A more elaborate description of the package.
The license of the package; a value from
or a list of such values.
The URL to the home-page of the package, as a string.
The list of systems supported by the package, as strings of the form
architecture-kernel, for example
location(default: source location of the
The source location of the package. It is useful to override this when inheriting from another package, in which case this field is not automatically corrected.
When used in the lexical scope of a package field definition, this identifier resolves to the package being defined.
The example below shows how to add a package as a native input of itself when cross-compiling:
(package (name "guile") ;; ... ;; When cross-compiled, Guile, for example, depends on ;; a native version of itself. Add it here. (native-inputs (if (%current-target-system) (list this-package) '())))
It is an error to refer to
this-package outside a package definition.
The following helper procedures are provided to help deal with package inputs.
Look up name among package’s inputs (or native, propagated,
or direct inputs). Return it if found,
name is the name of a package depended on. Here’s how you might use it:
(use-modules (guix packages) (gnu packages base)) (lookup-package-direct-input coreutils "gmp") ⇒ #<package firstname.lastname@example.org …>
In this example we obtain the
gmp package that is among the
direct inputs of
Sometimes you will want to obtain the list of inputs needed to
develop a package—all the inputs that are visible when the
package is compiled. This is what the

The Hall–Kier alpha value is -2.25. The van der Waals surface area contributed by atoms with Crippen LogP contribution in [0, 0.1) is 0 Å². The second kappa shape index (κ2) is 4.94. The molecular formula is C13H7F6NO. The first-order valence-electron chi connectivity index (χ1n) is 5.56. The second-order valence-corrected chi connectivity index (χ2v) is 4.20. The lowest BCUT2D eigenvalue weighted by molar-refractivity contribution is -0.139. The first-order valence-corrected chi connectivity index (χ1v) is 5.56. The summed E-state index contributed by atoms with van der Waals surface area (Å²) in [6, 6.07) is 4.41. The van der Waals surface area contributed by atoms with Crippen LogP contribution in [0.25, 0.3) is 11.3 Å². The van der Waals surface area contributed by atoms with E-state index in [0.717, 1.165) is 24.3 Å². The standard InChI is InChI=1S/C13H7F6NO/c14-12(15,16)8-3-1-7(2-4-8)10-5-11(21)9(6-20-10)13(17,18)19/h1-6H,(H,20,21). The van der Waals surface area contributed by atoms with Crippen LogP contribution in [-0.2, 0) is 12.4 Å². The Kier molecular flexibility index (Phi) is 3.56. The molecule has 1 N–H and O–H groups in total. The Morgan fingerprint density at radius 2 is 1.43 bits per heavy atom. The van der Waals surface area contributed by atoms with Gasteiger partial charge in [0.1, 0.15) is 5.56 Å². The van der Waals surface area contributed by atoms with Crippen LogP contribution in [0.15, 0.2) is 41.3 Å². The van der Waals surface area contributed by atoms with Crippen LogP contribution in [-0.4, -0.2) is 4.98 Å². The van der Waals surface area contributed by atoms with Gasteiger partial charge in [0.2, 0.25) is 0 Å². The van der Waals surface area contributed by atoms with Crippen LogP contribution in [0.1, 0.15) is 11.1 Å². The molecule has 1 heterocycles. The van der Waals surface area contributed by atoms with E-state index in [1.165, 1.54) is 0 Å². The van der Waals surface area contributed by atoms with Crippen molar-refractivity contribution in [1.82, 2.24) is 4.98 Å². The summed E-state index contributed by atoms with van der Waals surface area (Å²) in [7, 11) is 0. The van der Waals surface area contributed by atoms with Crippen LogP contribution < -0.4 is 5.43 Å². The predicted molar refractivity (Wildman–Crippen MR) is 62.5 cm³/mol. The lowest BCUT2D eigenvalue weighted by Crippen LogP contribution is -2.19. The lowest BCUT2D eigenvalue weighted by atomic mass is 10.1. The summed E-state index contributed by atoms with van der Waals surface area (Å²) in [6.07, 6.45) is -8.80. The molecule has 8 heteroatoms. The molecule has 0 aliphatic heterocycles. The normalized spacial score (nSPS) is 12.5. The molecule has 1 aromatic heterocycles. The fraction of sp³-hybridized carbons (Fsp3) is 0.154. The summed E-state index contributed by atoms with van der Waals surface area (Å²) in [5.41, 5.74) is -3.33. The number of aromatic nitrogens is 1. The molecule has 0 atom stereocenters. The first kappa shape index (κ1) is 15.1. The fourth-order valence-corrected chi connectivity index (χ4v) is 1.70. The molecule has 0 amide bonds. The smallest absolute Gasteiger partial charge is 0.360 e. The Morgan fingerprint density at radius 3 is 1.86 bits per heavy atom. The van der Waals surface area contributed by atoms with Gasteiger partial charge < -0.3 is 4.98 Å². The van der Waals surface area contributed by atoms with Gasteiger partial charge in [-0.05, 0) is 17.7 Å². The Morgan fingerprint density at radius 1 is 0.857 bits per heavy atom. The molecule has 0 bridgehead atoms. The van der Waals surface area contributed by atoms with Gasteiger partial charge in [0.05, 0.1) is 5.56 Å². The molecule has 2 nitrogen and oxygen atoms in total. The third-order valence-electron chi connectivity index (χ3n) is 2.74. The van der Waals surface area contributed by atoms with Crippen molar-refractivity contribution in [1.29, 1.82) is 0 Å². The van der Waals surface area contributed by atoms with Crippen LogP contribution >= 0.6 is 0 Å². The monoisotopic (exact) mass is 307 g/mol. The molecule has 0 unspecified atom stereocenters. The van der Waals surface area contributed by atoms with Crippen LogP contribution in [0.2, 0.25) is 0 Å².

Return the list of inputs required by package for development
purposes on system. When target is true, return the inputs
needed to cross-compile package from system to
triplet, where triplet is a triplet such as
Note that the result includes both explicit inputs and implicit
inputs—inputs automatically added by the build system (see Build Systems). Let us take the
hello package to illustrate that:
(use-modules (gnu packages base) (guix packages)) hello ⇒ #<package email@example.com gnu/packages/base.scm:79 7f585d4f6790> (package-direct-inputs hello) ⇒ () (package-development-inputs hello) ⇒ (("source" …) ("tar" #<package firstname.lastname@example.org …>) …)
In this example,
package-direct-inputs returns the empty list,
hello has zero explicit dependencies. Conversely,
package-development-inputs includes inputs implicitly added by
gnu-build-system that are required to build
gzip, GCC, libc, Bash, and more. To visualize it,
hello would show you explicit inputs, whereas
guix graph -t
bag hello would include implicit inputs (see Invoking guix graph).
Because packages are regular Scheme objects that capture a complete dependency graph and associated build procedures, it is often useful to write procedures that take a package and return a modified version thereof according to some parameters. Below are a few examples.
Return a variant of package that uses toolchain instead of
the default GNU C/C++ toolchain. toolchain must be a list of
inputs (label/package tuples) providing equivalent functionality, such
The example below returns a variant of the
hello package built
with GCC 10.x and the rest of the GNU tool chain (Binutils and the
GNU C Library) instead of the default tool chain:
(let ((toolchain (specification->package "gcc-toolchain@10"))) (package-with-c-toolchain hello `(("toolchain" ,toolchain))))
The build tool chain is part of the implicit inputs of packages—it’s usually not listed as part of the various “inputs” fields and is instead pulled in by the build system. Consequently, this procedure works by changing the build system of package so that it pulls in toolchain instead of the defaults. Build Systems, for more on build systems.